A person might not expect to see hand to hand combat and sword fighting in a senior project, but that’s exactly what they will get when watching the project that David Hopkins has created. Hopkins, a senior at Emory & Henry College, is obtaining a BFA in Acting and presenting a fight cabaret for his senior project.
Hopkins himself is in charge of almost every aspect of the production, not just teaching the actors how to fight.
“I’m writing the script, I’m choreographing the fights, I’m directing the scenes, and I’m doing the training as well. I’ve also got Sean Campos, a member of the Barter Theater, who has been helping me out,” he explained
He says that the performers involved in the show are picking up on the concepts quickly and incredibly well, but he also acknowledges that stage combat is a complicated art form.
“It’s much more akin to dance that it is theater, in my own opinion. Because there’s a lot of well-choreographed moves that have to be executed a certain way, and you have to be really sure you don’t mess up, because you have to look out for your partners.” He said.
Fortunately, the small cast is able to rehearse in person, but they do have to comply with schoolwide guidelines to prevent any potential COVID-19 exposure.
“We mandate the social distancing guidelines, and we make sure we rehearse in a well-ventilated area,” Hopkins said. “We sanitize, we wear masks, we take lysol spray and we clean any of the spaces we perform in.”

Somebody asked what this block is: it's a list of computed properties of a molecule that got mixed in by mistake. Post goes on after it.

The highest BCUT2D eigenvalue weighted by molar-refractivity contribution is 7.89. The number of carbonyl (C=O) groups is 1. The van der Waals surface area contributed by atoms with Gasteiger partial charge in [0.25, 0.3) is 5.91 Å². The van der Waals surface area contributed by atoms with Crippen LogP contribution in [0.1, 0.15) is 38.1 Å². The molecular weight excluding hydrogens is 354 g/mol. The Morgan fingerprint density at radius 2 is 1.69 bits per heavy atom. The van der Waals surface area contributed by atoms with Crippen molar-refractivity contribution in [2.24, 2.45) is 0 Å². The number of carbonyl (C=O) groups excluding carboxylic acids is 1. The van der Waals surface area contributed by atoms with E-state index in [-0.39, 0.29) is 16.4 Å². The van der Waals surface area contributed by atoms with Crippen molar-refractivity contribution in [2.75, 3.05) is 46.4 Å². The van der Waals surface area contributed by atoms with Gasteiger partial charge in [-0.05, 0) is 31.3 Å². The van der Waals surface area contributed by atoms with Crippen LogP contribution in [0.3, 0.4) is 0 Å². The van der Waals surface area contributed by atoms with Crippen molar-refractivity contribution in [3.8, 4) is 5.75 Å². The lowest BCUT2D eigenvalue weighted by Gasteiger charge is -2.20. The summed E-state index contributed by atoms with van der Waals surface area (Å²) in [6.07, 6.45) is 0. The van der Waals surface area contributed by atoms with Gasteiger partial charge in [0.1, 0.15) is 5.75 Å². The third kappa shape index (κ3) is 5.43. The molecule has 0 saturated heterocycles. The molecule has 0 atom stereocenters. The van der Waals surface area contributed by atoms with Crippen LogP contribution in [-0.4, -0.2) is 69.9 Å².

Although the semester has just begun, Hopkins has already started putting together the cabaret.
“So far I’ve already taught my five fighters the basics of unarmed stage combat. This weekend, we’re going to move on to knifework, and starting soon we’ll get onto different aspects of swordplay, and hopefully some more fun stuff after that,” he explained.
Staying six feet apart is difficult for other aspects of theater, but Hopkins says that social distancing doesn’t affect some disciplines of stage combat at all
“There are a lot of built in measures in stage combat as it is that already separate you, so we had to lean more into farther away spacing,” he said. “But that issue kind of falls away once we get into swordplay, because when you have people spaced out with two swords in between them, that’s at least eight feet.”
Hopkins hasn’t faced any major problems with his project due to COVID-19. He says that his biggest worry, in terms of the pandemic, is being able to find work after graduating.
“Most theater companies will either be opening a year, or years, from now. So, that is difficult. However, I had already lined up work, so I’m pretty lucky,” he said. “It’s all about adjustment, and that’s part of that business, so it’s nothing that has really shaken me.”
The details of how and when people will be able to view Hopkins’ project are still being ironed out, but it will be available for everyone to watch, either in person or digitally, in late March.